Forum for Science, Industry and Business

Sponsored by:     3M 
Search our Site:

 

Foot pressure device may stamp out muscle loss

08.10.2002


Research to Aid Astronauts Also Could Help Bed-Ridden Patients on Earth



These boots weren’t made for walkin’, but “space boots” under development at the University of Houston may help astronauts stay healthy and readjust more quickly to walking again on terra firma.

University of Houston researchers have developed technology that could help combat the loss of muscle mass, strength and coordination experienced by astronauts during long-duration stints in microgravity. The system also may have earth-bound applications in rehabilitation therapy for bed-ridden patients.


Charles Layne, associate professor and chair of the UH Department of Health and Human Performance, and his colleagues developed a mechanical system that stimulates muscle activity in the legs by attempting to mimic the natural sensory input feet receive while walking, running or jumping.

“We’re not using electricity to directly stimulate the leg muscles, but rather a series of plungers that push against the bottom of the foot in specific patterns, which mimics the pressure one feels while walking around in normal gravity,” Layne says.

The researchers will publish a study in an upcoming issue of the journal Neuroscience Letters that describes how mechanical foot stimulation generates enhanced neuromuscular activity in the legs. Layne and his graduate student, Katherine Forth, will give presentations about their work during the World Space Congress 2002 in Houston Oct. 10-19.

In normal gravity, when you move your arms while standing or walking, muscles in your legs and trunk contract in certain ways to regulate your center of gravity and keep you from falling down.

But in space-based experiments, Layne and other researchers have previously found that when you’re floating free in space and move your arms around, postural activity in the legs and back is reduced. “This is the same situation that occurs when you lie on your back on the ground. In a stable posture, there’s no opportunity to fall over when you raise your arms, so the muscle activity in the legs disappears,” Layne says.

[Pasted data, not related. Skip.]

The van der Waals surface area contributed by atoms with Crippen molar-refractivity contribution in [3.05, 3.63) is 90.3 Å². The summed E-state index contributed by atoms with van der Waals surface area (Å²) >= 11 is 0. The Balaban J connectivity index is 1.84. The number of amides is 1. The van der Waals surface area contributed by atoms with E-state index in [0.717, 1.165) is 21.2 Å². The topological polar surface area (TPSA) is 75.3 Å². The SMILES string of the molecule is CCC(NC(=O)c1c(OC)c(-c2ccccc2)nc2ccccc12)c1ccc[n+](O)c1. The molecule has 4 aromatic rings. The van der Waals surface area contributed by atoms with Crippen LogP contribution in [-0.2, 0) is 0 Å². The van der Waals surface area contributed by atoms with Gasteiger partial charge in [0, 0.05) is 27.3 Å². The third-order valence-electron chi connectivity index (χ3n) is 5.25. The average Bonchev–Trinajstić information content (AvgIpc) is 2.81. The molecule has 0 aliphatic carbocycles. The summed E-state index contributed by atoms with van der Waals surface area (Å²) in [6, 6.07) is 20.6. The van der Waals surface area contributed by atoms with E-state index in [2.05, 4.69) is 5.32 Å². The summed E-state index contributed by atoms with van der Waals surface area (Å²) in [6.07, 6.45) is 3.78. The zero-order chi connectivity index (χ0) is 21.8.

Layne developed a primitive space boot several years ago that incorporated an air bladder that applied static pressure to the bottom of the foot. The idea was to trick a free-floating astronaut’s nervous system by mimicking the pressure one’s feet feel while standing on the ground.

Astronauts on board the Russian Space Station MIR wore Layne’s first boots, and data collected from those flights indicated that continuous foot pressure from the boots resulted in enhanced muscle activity in the crew’s legs as they moved about their daily routine.

Now Layne and his UH colleagues are taking space boot technology another step forward.
Working with mechanical engineers in the UH Cullen College of Engineering, Layne has improved the foot-pressure technology. The researchers replaced the static air bladder with a dynamic system that uses a series of mechanical plungers to push against the bottom of the feet in patterns that mimic what feet actually feel while in action.

When you learn a new skill, like juggling, your muscles and nervous system work together to form a series of connections. The more you perform that activity, the stronger those connections are reinforced. This “use it or lose it” principal works for your neural connections as well as for your muscles, Layne says.

“While you’re in microgravity or bed-ridden, and not getting sensory input from the bottom of your feet, neither your leg muscles nor the nerves controlling their movement are active. You lose not only muscle mass, but also the ability to control your muscles in a coordinated fashion to produce efficient movement,” he says.

During long-duration space flights, such as on board the International Space Station, the successful completion of mission objectives is dependent on physical performance. Also, the maintenance of the astronauts’ health and physical condition upon their return to Earth – or upon landing on Mars – is a primary concern, Layne says.

Layne and his colleagues are in the process of developing a new boot-type device based on the dynamic foot pressure concept, one that could be worn by astronauts to serve as a supplement to exercise during space flight, as well as an effective rehabilitation technique for bed-ridden patients. “We want to optimize the patterns of sensory stimulation as well as the amount and time of pressure application. The goal is not only to reduce muscle loss but also help the nervous system retain those connections so that you can get back to optimal performance as quickly as possible, or return to some degree of functionality if you’re bed-ridden.”

The paper to be published in Neuroscience Letters describes the temporal relationship between the sensory input to the foot and the subsequent muscle activation in the legs. Human subjects had the dynamic pressure device hooked up to their feet while sensors placed on their skin picked up changes in the electrical activity in their leg muscles, which indicates the muscle is contracting.